The phenology of critical biological events in aquatic ecosystems are rapidly shifting due to climate change. Growing variability in phenological cues can increase the likelihood of trophic mismatches, causing recruitment failures in commercially, culturally, and recreationally important fisheries. We tested for changes in spawning phenology of regionally important walleye (Sander vitreus) populations in 194 Midwest US lakes in Minnesota, Michigan, and Wisconsin spanning 1939-2019 to investigate factors influencing walleye phenological responses to climate change and associated climate variability, including ice-off timing, lake physical characteristics, and population stocking history. Data from Wisconsin and Michigan lakes (185 and 5 out of 194 total lakes, respectively) were collected by the Wisconsin Department of Natural Resources (WDNR) and the Great Lakes Indian Fish and Wildlife Commission (GLIFWC) through standardized spring walleye mark-recapture surveys and spring tribal harvest season records. Standardized spring mark-recapture population estimates are performed shortly after ice-off, where following a marking event, a subsequent recapture sampling event is conducted using nighttime electrofishing (typically AC – WDNR, pulsed-DC – GLIFWC) of the entire shoreline including islands for small lakes and index stations for large lakes (Hansen et al. 2015) that is timed to coincide with peak walleye spawning activity (G. Hatzenbeler, WDNR, personal communication; M. Luehring, GLIFWC, personal communication; Beard et al. 1997). Data for four additional Minnesota lakes were collected by the Minnesota Department of Natural Resources (MNDNR) beginning in 1939 during annual collections of walleye eggs and broodstock (Schneider et al. 2010), where date of peak egg take was used to index peak spawning activity. For lakes where spawning location did not match the lake for which the ice-off data was collected, the spawning location either flowed into (Pike River) or was within 50 km of a lake where ice-off data were available (Pine River) and these ice-off data were used. Following the affirmation of off-reservation Ojibwe tribal fishing rights in the Ceded Territories of Wisconsin and the Upper Peninsula of Michigan in 1987, tribal spearfishers have targeted walleye during spring spawning (Mrnak et al. 2018). Nightly harvests are recorded as part of a compulsory creel survey (US Department of the Interior 1991). Using these records, we calculated the date of peak spawning activity in a given lake-year as the day of maximum tribal harvest. Although we were unable to account for varying effort in these data, a preliminary analysis comparing spawning dates estimated using tribal harvest to those determined from standardized agency surveys in the same lake and year showed that they were highly correlated (Pearson’s correlation: r = 0.91, P < 0.001). For lakes that had walleye spawning data from both agency surveys and tribal harvest, we used the data source with the greatest number of observation years. Ice-off phenology data was collected from two sources – either observed from the Global Lake and River Ice Phenology database (Benson et al. 2000)t, or modeled from a USGS region-wide machine-learning model which used North American Land Data Assimilation System (NLDAS) meteorological inputs combined with lake characteristics (lake position, clarity, size, depth, hypsography, etc.) to predict daily water column temperatures from 1979 - 2022, from which ice-off dates could be derived (https://www.sciencebase.gov/catalog/item/6206d3c2d34ec05caca53071; see Corson-Dosch et al. 2023 for details). Modeled data for our study lakes (see (Read et al. 2021) for modeling details), which performed well in reflecting ice phenology when compared to observed data (i.e., highly significant correlation between observed and modeled ice-off dates when both were available; r = 0.71, p < 0.001). Lake surface area (ha), latitude, and maximum depth (m) were acquired from agency databases and lake reports. Lake class was based on a WDNR lakes classification system (Rypel et al. 2019) that categorized lakes based on temperature, water clarity, depth, and fish community. Walleye stocking history was defined using the walleye stocking classification system developed by the Wisconsin Technical Working Group (see also Sass et al. 2021), which categorized lakes based on relative contributions of naturally-produced and stocked fish to adult recruitment by relying heavily on historic records of age-0 and age-1 catch rates and stocking histories. Wisconsin lakes were divided into three groups: natural recruitment (NR), a combination of stocking and natural recruitment (C-ST), and stocked only (ST). Walleye natural recruitment was indexed as age-0 walleye CPE (number of age-0 walleye captured per km of shoreline electrofished) from WDNR and GLIFWC fall electrofishing surveys (see Hansen et al. 2015 for details). We excluded lake-years where stocking of age-0 fish occurred before age-0 surveys to only include measurements of naturally-reproduced fish.more » « less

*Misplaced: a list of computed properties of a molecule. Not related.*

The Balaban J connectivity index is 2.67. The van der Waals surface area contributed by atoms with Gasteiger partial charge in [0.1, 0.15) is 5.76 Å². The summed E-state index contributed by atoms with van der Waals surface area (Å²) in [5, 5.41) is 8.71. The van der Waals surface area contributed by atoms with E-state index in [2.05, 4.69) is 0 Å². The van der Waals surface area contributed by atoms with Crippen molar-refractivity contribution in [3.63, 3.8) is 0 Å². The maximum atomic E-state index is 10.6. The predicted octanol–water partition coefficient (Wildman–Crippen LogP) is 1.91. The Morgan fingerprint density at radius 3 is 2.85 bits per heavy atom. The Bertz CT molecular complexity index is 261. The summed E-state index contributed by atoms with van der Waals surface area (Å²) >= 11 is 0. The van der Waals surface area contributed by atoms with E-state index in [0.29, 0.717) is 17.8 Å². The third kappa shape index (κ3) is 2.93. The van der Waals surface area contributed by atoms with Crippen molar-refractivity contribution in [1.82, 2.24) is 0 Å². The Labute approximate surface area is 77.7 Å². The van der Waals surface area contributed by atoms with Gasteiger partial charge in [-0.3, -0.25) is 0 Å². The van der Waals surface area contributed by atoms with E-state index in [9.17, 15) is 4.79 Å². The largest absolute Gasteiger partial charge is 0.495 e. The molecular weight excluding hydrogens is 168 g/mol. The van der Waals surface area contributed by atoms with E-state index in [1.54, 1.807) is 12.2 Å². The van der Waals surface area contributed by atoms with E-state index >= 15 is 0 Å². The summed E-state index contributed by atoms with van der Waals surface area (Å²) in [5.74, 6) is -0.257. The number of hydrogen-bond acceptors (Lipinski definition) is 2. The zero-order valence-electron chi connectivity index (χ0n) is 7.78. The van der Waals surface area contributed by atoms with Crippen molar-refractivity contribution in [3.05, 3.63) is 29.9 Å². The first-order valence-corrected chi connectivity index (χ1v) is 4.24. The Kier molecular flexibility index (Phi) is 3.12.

Alteration of flow regimes due to change in climate and its potential impact on habitat and species has become a major cause of concern for riverine ecosystems. Areas that are more vulnerable to such changes are semiarid river systems or regions experiencing intermittent flow and cyclic droughts. Although ecological changes are expected to occur with flow regime alterations, the biological changes cannot be predicted until the flow in such regions is analysed. This study addresses this concern by providing an analysis of flow for a semiarid river basin in the Central Great Plains from a 50 and 100‐year projection climate data. The projected data for these two periods are then compared with 30‐year historical data to determine changes in flow. Five major components of flow regime, magnitude, duration, and timing of annual extreme water conditions, frequency and duration of high and low pulses, and rate and frequency of water condition changes, were examined with respect to climate change for their impact on the ecology of the basin. This analysis strongly suggests that inter‐ and intra‐annual changes in flow regimes will result in the intensified drying of the basin represented by the increased number of low flow periods followed by higher occurrences of high flow events of shorter duration with expected changes in climate.